A Long Petal of the Sea by Isabel Allende review – a sweeping historical saga
Allende’s novel spans generations and countries as it follows a real-life doctor from the Spanish civil war to the fall of Pinochet
Isabel Allende’s 23rd book begins in the furnace of the Spanish civil war, where trainee doctor Victor Dalmau is holding a human heart between his hands, and ends more than 50 years later in a Chile recovering from the fall of Pinochet. Through that huge span, we follow Victor and his wife, Roser, as they flee across continents and witness the decades-long fallout from Franco’s rise to power.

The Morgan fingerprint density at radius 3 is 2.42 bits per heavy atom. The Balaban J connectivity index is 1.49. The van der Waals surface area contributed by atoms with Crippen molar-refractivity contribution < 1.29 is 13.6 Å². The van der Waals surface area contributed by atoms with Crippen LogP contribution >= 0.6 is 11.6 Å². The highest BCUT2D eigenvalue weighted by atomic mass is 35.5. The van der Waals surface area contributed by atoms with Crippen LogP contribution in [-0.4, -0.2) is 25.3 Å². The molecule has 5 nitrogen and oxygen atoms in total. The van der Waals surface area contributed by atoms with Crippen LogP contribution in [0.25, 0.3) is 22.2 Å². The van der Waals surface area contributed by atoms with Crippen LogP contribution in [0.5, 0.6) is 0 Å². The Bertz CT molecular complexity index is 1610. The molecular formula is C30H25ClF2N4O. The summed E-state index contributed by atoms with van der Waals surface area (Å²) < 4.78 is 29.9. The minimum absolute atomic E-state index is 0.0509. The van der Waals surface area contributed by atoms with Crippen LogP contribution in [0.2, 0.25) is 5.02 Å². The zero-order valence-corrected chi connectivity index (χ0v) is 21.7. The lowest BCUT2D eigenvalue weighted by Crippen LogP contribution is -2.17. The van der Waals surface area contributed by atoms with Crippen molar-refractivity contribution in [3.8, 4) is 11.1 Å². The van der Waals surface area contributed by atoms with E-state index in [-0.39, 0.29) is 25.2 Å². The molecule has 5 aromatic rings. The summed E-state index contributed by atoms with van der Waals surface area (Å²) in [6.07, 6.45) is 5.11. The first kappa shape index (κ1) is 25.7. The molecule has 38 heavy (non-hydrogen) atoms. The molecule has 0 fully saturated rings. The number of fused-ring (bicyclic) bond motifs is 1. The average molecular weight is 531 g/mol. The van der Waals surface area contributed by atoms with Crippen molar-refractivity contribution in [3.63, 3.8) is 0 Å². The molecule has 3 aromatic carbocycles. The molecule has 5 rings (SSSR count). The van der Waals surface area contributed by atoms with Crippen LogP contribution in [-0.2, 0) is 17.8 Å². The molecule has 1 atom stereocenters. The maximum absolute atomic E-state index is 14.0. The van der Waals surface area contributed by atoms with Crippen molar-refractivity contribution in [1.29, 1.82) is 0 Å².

Given that Allende has set herself the task of covering half a century in a relatively short book, it isn’t surprising that dialogue is minimal. Most of the story is told in episodic narration, or even summary. An omniscient narrator sees into the minds not only of Victor and Roser, but of many people who brush past along the way, sometimes revisiting them, sometimes leaving them behind in the political riptides. This kind of narration is extraordinarily difficult. Characters are a lot like gym weights; it’s much easier to hug them close than it is to hold them further away. Allende’s style is impressively Olympian and the payoff is remarkable: a huge overview of generations, decades and countries. Continue reading...
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